BBC News

Merrie Albion - Landscape Studies of a Small Island

Published
16 January 2018
image copyrightSimon Roberts
image captionParents of students at Eton College, one of the most elite boarding schools in the UK, stand on Fellows’ Eyot overlooking the River Thames as the Fourth of June procession passes by. The students taking part salute by standing and raising their oars. Each boy wears a straw hat which bears the name of their boat and is lavishly decorated with flowers.
image copyrightSimon Roberts
image captionThe Broadstairs Dickens Festival on the Isle of Thanet was founded in 1937 to commemorate the centenary of the birth of author Charles Dickens. He visited the town frequently and called it “Our English Watering Place”. The festival has been held annually in the third week of June ever since, with the only exception being during World War Two. Events include gin tasting at a Victorian gin palace, "mayhem on the prom", and a beach picnic in authentic bathing suits.
image copyrightSimon Roberts
image captionMembers of Bristol’s Muslim community celebrate Eid al-Fitr, a day that marks the end of Ramadan. The Jamia Mosque was originally the site of St Katherine’s Church, but was purchased by the British Muslim Association for conversion in 1968.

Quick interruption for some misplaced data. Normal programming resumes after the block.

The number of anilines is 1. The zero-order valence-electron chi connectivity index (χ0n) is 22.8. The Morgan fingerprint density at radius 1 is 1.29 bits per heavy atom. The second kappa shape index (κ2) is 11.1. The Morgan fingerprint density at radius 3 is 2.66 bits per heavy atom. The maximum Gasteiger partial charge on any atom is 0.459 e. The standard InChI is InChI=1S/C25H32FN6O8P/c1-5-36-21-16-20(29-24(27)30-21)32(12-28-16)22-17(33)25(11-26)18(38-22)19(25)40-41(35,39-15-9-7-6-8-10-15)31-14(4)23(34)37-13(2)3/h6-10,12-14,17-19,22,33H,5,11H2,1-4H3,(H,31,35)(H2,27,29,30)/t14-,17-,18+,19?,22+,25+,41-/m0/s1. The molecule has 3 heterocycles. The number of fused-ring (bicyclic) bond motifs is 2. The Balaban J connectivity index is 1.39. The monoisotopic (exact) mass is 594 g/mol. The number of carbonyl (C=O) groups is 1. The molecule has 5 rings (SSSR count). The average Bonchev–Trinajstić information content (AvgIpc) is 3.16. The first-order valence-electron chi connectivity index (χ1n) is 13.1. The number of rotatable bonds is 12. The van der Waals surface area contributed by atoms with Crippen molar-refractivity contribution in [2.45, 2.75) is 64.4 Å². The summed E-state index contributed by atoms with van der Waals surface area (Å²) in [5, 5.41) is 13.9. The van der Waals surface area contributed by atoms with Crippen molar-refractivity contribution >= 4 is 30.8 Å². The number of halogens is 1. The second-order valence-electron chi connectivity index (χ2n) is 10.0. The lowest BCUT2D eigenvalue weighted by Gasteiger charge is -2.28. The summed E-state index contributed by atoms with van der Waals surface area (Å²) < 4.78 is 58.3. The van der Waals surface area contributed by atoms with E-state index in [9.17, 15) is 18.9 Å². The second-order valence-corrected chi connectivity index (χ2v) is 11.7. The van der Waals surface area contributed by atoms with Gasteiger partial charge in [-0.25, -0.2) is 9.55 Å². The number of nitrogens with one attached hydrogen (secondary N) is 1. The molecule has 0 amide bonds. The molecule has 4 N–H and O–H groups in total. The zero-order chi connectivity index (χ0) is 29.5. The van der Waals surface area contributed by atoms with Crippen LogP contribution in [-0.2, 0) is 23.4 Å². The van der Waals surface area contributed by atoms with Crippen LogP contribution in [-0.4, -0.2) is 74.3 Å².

image copyrightSimon Roberts
image captionIn 2008, Kiss headlined the main stage of the Download Festival at Donington Park motorsport circuit in Leicestershire.
image copyrightSimon Roberts
image captionOn 9 December 2010, the coalition government voted in Parliament to triple university tuition fees. About 40,000 students from across the UK took to the streets of central London in protest. The Metropolitan Police positioned lines of riot police and vans alongside the Houses of Parliament to prevent the protestors from getting too near.
image copyrightSimon Roberts
image captionOne Saturday every summer, the Bath Bus Company operates open-topped Routemaster buses to transport day-trippers to Imber village on Salisbury Plain. Imber is no longer inhabited as the residents were evicted by the Ministry of Defence in 1943 in order to step up army training in advance of D-Day. Although villagers were promised that Imber would be returned to them after the war, this was not to be. After a public inquiry held in 1961 found in favour of the continued use of Imber by the military for training purposes, the House of Lords established that the Church of St Giles would open on the Saturday closest to St Giles’s Day.
image copyrightSimon Roberts
image captionOn 13 July 2016, Theresa May made her first public address as prime minister in Downing Street. The exhibition: Merrie Albion – Landscape Studies of a Small Island by Simon Roberts is on view at Flowers Gallery, London E2 from 19 January to 10 March 2018. A book to accompany this exhibition has been published by Dewi Lewis Publishing.

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